To make good pilaf you take a cup of rice and 2 cups of Swanson’s Chicken Broth - bring the broth to a boil - add the rice - and simmer until there’s no broth left. I can see I may get some arguments on that. But, that’s essentially it. While it’s simmering, what happens to the rice? It absorbs the broth.

That’s what God means here by arrogance. The Hebrew word has the idea of boiling food so it grows - swells and puffs up. With the Hebrews they were swollen - puffed up with their own understanding and expectations of God. From this arrogance they were making confident statements and assumptions about God and their relationship with God that were completely wrong - that we’re leading them to disaster - and they didn’t even realize it.

God describes this attitude - verse 14: “You have said, ‘It is vain to serve God; and what profit is it that we have kept His charge, and that we have walked in mourning before the Lord of hosts? So now we call the arrogant blessed; not only are the doers of wickedness built up but they also test God and escape.’”

In the books of Leviticus and Deuteronomy God describes in detail the kinds and character of the sacrifices He desires from His people. What God demanded was the first and the best. What God desired was the consecrated hearts of His people.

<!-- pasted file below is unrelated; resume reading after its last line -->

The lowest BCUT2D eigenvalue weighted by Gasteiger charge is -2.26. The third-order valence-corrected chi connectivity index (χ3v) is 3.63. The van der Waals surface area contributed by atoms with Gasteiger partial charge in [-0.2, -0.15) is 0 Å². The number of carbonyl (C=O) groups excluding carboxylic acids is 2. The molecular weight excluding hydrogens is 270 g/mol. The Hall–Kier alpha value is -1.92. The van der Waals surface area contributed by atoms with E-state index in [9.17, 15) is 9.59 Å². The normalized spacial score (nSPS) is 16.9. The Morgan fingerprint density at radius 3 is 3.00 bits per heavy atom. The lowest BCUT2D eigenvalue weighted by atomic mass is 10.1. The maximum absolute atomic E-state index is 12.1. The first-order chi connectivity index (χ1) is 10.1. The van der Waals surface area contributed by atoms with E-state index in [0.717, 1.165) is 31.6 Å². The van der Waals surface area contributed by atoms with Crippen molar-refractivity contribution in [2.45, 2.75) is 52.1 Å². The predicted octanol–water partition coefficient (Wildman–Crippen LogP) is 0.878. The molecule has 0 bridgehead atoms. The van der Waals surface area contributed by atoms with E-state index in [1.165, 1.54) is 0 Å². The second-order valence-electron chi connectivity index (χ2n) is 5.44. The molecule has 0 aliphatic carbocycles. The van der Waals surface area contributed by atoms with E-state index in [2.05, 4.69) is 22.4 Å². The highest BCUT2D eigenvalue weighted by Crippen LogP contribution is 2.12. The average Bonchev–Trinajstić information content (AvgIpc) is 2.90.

In Malachi chapter one - God focuses on the priests. The priests - by their position - had greater accountability before God. It was the business of the priests to represent God to the people and to present the people’s offering before God. That was their place in the community. And, they were doing their job.

They punched in at the Temple at 9:00 in the morning and worked until 5. Bring wood for the fire. Chop this. Slaughter that. Wave this. Heave that. Day in and day out - doing the work of the Temple. They were doing what God had commanded them to do. But, they were keeping the best of the flock for themselves and only half-heartedly - going through the motions - presenting their offerings to God. (Malachi 1:6-8, 12-14)

In chapter two God focuses on the people. The Hebrews were bringing any old thing and half-heartedly sacrificing it on God’s altar because they felt that God didn’t really deserve anything better. They’d come to the conclusion that God was a distant - way out there someplace - God. God really didn’t care if their enemies prospered - or if they were oppressed by their enemies. God wasn’t doing a whole lot that they could see to judge the “doers of wickedness.” Their enemies were escaping God’s wrath. So why should God care how His people lived their lives. (Malachi 2:17-3:7)